aku-aku: v.. To move a tall, flat bottomed object (such as a bookshelf) by swiveling it alternatively on its corners in a "walking" fashion. [After the book by Thor Heyerdahl theorising the statues of Easter Island were moved in this fashion.] source: LangMaker.com. Aku Aku also has another meaning to the islanders: a spiritual guide.
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dark days & candy
Posted by dav at 2000 November 25 04:24 PM
File under: Movies

Yesterday I rode up to Tilden Park and hiked a little, then stopped in Berkeley for a veggie burrito and caught the new documentary Dark Days. It's an interesting movie about "homeless" people in New York who built a city along undergound railway tunnels using products discarded by the topsiders. They had tapped into the power lines for electricity, it was impressive.

Afterwards I went to a freaky play about serial murderesses at Venue 9, then I hit Cafe Prague in hopes of catching some jazz, but there was no band so after a cup of Mocha I wandered around North Beach, finally settling into some yuppie joint with a septugenarian Big Band-ish quintet.

Walking back to my bike I heard someone shout my name out of a car window, turned out it was Uriah who had just left a jazz gig at someplace called Shanghai Something. Said he was playing again tonight, I might go check it out if I can find it.

By the way, that movie I saw last week at the Werepad was the best one I'd seen there. Check it out sometime, it's called Candy and is a free love parody of Candide. Awesome cast: Marlon Brando, Walter Matthau (both younger and hornier than you might know them as).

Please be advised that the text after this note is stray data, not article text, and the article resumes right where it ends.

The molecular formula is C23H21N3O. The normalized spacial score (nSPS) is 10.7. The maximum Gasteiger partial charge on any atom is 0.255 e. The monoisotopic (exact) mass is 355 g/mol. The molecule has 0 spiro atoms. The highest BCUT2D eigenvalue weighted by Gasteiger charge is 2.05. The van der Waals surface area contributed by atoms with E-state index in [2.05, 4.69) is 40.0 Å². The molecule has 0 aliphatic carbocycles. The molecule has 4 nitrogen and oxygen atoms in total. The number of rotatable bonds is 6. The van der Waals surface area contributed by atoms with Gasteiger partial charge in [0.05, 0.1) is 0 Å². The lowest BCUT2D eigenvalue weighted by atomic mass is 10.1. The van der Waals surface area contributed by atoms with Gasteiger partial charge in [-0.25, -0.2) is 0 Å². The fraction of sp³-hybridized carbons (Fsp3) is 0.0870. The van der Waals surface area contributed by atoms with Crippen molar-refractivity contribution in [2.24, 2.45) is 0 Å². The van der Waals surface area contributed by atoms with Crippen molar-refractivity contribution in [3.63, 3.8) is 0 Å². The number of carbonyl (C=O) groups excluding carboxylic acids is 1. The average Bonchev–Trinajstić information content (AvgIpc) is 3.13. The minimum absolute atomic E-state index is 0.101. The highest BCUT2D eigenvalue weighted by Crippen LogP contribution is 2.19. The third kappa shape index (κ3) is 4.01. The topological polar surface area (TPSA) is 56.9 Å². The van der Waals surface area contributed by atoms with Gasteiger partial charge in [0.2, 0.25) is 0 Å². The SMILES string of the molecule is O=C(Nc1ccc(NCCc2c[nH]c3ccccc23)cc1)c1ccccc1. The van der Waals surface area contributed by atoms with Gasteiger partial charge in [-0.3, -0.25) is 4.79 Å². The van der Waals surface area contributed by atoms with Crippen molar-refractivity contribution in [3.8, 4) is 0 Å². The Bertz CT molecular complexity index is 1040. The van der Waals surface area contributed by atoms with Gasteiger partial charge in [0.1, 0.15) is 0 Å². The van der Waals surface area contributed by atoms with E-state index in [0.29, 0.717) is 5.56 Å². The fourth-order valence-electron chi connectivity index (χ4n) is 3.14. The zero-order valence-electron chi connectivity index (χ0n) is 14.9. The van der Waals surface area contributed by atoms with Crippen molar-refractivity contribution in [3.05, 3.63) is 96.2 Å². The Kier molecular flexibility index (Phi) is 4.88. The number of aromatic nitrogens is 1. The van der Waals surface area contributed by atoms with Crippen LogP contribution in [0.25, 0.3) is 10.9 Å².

Note: this post was originally on blogger.com


I read the info description concerning this film on my cable-tv romote. From start to finish, I didn't move until after the interview was over with Marc Singer. This film blew my mind. I felt very connected to the people living in the tunnels, and found such reflection into my own experiences, my own fears. The undeniable truth is that we are all faced with this possibility. It is easier to disregard the homeless population, to hurry home after an 8-hour work day, a few espresso-based coffee drinks, and the local newspaper, than to face the scarey truth/reality that living on the street is, in fact, a very real possibility. The film shows a man in his 30's who had been married, and had a daughter, a home, a job, reduced- to making a home for himself underground. It is stunning, it shakes the core of a comfortable living room "reality". Nothing is secure, change is always possible. It is a remarkable film, one that touched me beyond description. Words fail to describle what magic- pain, shock, anger,frustration and hope await in this film. Sometimes we are given the opportunity to see what life is like for someone else that we would ordinarily be completely seperated from. This film brings worlds together, and the collision echos: We are all connected no matter what house we do or do not have. We all have hope, heartbreak, loss, and tenderness- our qualities that link us defy a house and we find a "home" in one another, ultimately.

Posted by: Jimmy on October 18, 2003 06:52 PM

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